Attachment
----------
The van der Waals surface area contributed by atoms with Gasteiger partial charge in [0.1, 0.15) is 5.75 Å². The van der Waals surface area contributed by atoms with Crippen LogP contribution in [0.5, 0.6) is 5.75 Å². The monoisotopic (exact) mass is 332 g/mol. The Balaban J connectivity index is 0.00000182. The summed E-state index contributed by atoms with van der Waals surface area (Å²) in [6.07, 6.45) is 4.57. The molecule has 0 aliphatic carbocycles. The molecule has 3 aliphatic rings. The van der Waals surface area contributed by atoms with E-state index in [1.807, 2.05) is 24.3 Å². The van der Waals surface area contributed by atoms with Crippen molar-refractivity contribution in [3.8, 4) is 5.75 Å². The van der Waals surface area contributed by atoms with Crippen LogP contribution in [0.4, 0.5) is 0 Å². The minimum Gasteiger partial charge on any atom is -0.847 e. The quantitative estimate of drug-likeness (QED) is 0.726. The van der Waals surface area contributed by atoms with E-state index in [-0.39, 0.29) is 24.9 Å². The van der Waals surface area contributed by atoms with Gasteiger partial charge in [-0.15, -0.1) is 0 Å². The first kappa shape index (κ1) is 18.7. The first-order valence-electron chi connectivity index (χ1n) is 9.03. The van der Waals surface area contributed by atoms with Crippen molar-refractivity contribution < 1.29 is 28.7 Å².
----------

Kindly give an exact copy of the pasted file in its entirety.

The van der Waals surface area contributed by atoms with Gasteiger partial charge in [0.1, 0.15) is 5.75 Å². The van der Waals surface area contributed by atoms with Crippen LogP contribution in [0.5, 0.6) is 5.75 Å². The monoisotopic (exact) mass is 332 g/mol. The Balaban J connectivity index is 0.00000182. The summed E-state index contributed by atoms with van der Waals surface area (Å²) in [6.07, 6.45) is 4.57. The molecule has 0 aliphatic carbocycles. The molecule has 3 aliphatic rings. The van der Waals surface area contributed by atoms with E-state index in [1.807, 2.05) is 24.3 Å². The van der Waals surface area contributed by atoms with Crippen molar-refractivity contribution in [3.8, 4) is 5.75 Å². The van der Waals surface area contributed by atoms with Crippen LogP contribution in [0.4, 0.5) is 0 Å². The minimum Gasteiger partial charge on any atom is -0.847 e. The quantitative estimate of drug-likeness (QED) is 0.726. The van der Waals surface area contributed by atoms with E-state index in [-0.39, 0.29) is 24.9 Å². The van der Waals surface area contributed by atoms with Gasteiger partial charge in [-0.15, -0.1) is 0 Å². The first kappa shape index (κ1) is 18.7. The first-order valence-electron chi connectivity index (χ1n) is 9.03. The van der Waals surface area contributed by atoms with Crippen molar-refractivity contribution < 1.29 is 28.7 Å².